Leeds (Britain): The British Muslim teacher who refused to remove her veil in a primary school when male colleagues were present lost her discrimination test case on Thursday but won £1,100 for victimisation in the way the dispute was handled.
An employment tribunal also amended its judgment at the last minute to rebuke British Government Ministers, including Prime Minister Tony Blair, for commenting on the highly controversial issue last week, while it was still sub judice.
The core of Aishah Azmi's case direct and indirect discrimination on religious grounds was dismissed by the tribunal in Leeds, in the north of England, along with her claim that she had suffered harassment. Her lawyers announced an immediate appeal to the Employment Appeal Tribunal and moves to take the issue to the European Court of Justice.
Ms Azmi (23), who was suspended in September from Headfield Church of England junior school in Dewsbury, near Leeds, said she was also considering complaints against the Prime Minister and other members of the Government for alleged breaches of the ministerial code of conduct.
Support for school
Ms Azmi was sent home within a month of starting work last September at Headfield, a school with a large majority of British Asian pupils, where she was a classroom assistant in maths and literacy lessons for children aged between 10 and 12.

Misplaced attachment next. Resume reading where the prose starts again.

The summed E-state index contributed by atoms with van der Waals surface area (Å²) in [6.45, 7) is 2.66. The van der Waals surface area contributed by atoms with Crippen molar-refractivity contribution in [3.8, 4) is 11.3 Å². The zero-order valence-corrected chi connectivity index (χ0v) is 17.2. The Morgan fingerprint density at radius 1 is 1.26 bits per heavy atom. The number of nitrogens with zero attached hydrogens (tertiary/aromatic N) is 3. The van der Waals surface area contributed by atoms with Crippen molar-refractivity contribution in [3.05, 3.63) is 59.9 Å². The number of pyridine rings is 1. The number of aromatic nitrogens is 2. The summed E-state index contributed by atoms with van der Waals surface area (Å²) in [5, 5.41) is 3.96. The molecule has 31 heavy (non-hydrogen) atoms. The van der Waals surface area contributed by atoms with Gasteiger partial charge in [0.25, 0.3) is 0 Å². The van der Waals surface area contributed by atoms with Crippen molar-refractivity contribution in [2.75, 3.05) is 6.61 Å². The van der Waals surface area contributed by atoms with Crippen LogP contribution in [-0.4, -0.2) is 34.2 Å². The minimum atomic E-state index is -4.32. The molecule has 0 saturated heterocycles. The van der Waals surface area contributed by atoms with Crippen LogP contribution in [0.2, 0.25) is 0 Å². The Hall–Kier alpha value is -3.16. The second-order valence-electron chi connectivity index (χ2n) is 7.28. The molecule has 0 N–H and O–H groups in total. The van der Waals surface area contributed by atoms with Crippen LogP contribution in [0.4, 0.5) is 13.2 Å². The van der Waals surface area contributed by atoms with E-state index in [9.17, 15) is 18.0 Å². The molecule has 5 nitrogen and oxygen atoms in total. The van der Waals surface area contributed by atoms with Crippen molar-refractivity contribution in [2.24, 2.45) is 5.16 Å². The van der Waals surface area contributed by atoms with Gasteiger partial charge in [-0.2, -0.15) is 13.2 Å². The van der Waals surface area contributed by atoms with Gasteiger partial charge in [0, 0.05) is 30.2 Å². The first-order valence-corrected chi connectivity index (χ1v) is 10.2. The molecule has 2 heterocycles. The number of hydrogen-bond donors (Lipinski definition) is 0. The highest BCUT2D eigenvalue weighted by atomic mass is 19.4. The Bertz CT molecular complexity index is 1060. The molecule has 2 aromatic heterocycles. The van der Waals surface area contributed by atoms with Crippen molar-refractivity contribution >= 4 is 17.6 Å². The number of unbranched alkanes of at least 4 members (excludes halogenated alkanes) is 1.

The school initially agreed she could wear the veil when a man was present, but the agreement broke down after three weeks when one of the male staff objected to her face being covered while teaching.
The local Kirklees Education Board welcomed the main verdicts as the right decision on a difficult balance between the ``rights of local children to the best quality education possible and Ms Azmi's desire to express her cultural beliefs by wearing a veil in class''. In a statement, the council revealed that monitors had watched Ms Azmi's teaching and children's responses for an agreed period before the decision to ask her to remove the covering was taken.
Headfield has offered to reinstate Ms Azmi provided she removes her veil while teaching. But she made it clear on Thursday she would be concentrating on further legal moves. Outside the school this week, there was virtually unanimous support for the school's stand, from British Asian parents as much as white ones. Pupils from all communities were also vociferous about some of their friends having problems understanding Ms Azmi when she was veiled.
Guardian Newspapers Limited 2006